Power of Board to decline jurisdiction of labor disputes; assertion of jurisdiction by State and Territorial courts
(c)(1) The Board, in its discretion, may, by rule of decision or by published rules adopted pursuant to subchapter II of chapter 5 of Title 5, decline to assert jurisdiction over any labor dispute involving any class or category of employers, where, in the opinion of the Board, the effect of such labor dispute on commerce is not sufficiently substantial to warrant the exercise of its jurisdiction: Provided, That the Board shall not decline to assert jurisdiction over any labor dispute over which it would assert jurisdiction under the standards prevailing upon August 1, 1959.
The background of the Board's decision with respect to the horse racing and dog racing industries was summarized in New York Racing Association, Inc. v. NLRB, supra, as follows:
The relations between the Racing Association and its some 1,700 employees are nevertheless regulated by defendant-appellant New York State Labor Relations Board (the State Board) rather than by the NLRB. This is because the NLRB has always declined to take jurisdiction over labor relations in the horse racing and dog racing industries. Indeed, since its creation the NLRB has never exercised all of its broad statutory jurisdiction, which extends to the limits of the commerce clause. See NLRB v. Children's Baptist Home, 576 F.2d 256, 258 n. 1 (9th Cir.1978); NLRB v. Marinor Inns, Inc., 445 F.2d 538, 541 (5th Cir.1971). Over the years, however, the NLRB has from time to time reconsidered its policy of not regulating a particular industry, and in some instances, it has reversed its position and exercised jurisdiction. E.g., Cornell University, 183 NLRB 329 (1970) (non-profit education). Cf. Volusia Jai Alai, Inc., 221 NLRB 1280 (1975) (jai alai); El Dorado Inc., 151 NLRB 579 (1965) (casino gambling).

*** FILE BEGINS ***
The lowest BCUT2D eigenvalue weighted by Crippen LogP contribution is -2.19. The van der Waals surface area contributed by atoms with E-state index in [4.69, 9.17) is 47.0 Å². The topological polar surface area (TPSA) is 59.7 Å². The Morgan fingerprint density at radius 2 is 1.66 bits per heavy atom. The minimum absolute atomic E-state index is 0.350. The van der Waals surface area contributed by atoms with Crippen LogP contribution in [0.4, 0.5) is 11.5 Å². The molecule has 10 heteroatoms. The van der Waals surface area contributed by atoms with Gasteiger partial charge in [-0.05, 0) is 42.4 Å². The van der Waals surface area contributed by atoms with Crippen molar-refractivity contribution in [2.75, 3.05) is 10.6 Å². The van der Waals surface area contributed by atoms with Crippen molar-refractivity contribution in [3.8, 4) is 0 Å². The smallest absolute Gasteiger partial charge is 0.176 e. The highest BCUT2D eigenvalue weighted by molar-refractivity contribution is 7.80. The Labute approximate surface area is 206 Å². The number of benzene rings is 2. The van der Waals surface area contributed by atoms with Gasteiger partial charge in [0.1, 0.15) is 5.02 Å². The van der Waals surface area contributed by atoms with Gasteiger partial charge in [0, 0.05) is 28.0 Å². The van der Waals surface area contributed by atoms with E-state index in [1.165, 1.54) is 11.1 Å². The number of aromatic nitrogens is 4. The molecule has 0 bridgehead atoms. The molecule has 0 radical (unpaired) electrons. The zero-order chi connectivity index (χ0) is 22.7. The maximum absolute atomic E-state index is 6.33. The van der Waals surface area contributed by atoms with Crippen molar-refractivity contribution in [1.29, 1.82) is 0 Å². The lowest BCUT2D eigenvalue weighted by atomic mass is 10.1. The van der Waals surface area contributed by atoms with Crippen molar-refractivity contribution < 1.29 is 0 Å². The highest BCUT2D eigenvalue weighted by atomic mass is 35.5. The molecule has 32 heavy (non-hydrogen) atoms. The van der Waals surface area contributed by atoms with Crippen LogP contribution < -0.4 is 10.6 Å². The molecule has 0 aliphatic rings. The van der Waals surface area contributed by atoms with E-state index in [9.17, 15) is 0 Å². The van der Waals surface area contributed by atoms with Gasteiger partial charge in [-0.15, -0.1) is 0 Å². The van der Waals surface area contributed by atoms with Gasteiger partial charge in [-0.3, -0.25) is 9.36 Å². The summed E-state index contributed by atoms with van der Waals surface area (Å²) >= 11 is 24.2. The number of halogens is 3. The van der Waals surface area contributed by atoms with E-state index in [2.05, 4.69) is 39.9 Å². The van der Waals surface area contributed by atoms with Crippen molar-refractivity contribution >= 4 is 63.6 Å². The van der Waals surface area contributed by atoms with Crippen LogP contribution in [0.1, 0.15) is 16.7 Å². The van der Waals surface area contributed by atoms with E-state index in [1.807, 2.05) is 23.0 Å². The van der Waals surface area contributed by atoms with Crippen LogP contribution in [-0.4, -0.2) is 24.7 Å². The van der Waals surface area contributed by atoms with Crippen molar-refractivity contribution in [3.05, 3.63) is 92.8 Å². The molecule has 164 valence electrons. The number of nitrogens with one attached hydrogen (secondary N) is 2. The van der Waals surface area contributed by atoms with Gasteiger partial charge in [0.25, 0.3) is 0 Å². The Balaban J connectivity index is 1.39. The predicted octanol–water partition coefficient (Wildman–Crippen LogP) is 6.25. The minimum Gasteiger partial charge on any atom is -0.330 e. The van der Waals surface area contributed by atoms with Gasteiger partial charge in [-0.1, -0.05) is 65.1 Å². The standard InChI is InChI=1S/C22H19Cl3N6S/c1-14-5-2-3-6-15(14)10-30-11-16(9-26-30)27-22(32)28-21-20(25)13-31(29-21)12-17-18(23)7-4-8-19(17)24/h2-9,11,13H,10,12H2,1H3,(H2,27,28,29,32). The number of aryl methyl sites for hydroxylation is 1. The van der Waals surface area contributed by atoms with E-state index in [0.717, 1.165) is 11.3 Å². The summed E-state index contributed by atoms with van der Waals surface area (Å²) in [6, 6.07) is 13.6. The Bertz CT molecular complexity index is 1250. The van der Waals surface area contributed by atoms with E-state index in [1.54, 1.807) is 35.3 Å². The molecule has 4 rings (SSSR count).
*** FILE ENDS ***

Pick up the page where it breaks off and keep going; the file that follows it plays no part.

In 1975, the NLRB considered such a reversal of its position regarding the horse racing and dog racing industries. Following the informal rule-making procedures of the Administrative Procedure Act, 5 U.S.C. Sec. 553, it announced in the Federal Register its intention to consider promulgating a rule asserting jurisdiction over these industries and inviting comment by interested parties. The NLRB received approximately 90 responses to this notice, the vast majority of which opposed the assertion of jurisdiction by the NLRB. After considering this record, the Board decided to continue to decline jurisdiction, and in April 1973, promulgated Rule 103.3... The Board noted in an accompanying explanatory statement that the states exercised extensive control over the horse racing and dog racing industries, including some aspects of labor relations. It also found that employment in these industries was generally part-time, short-term, and sporadic, suggesting that the impact on commerce was minimal and that national regulation would be difficult and ineffective. Finally, the NLRB mentioned that few labor disputes had occurred in these industries in recent years. Its conclusion was that "the impact of labor disputes in these industries is insubstantial and does not warrant the Board's exercise of jurisdiction." 38 Fed.Reg. 9537 (1973).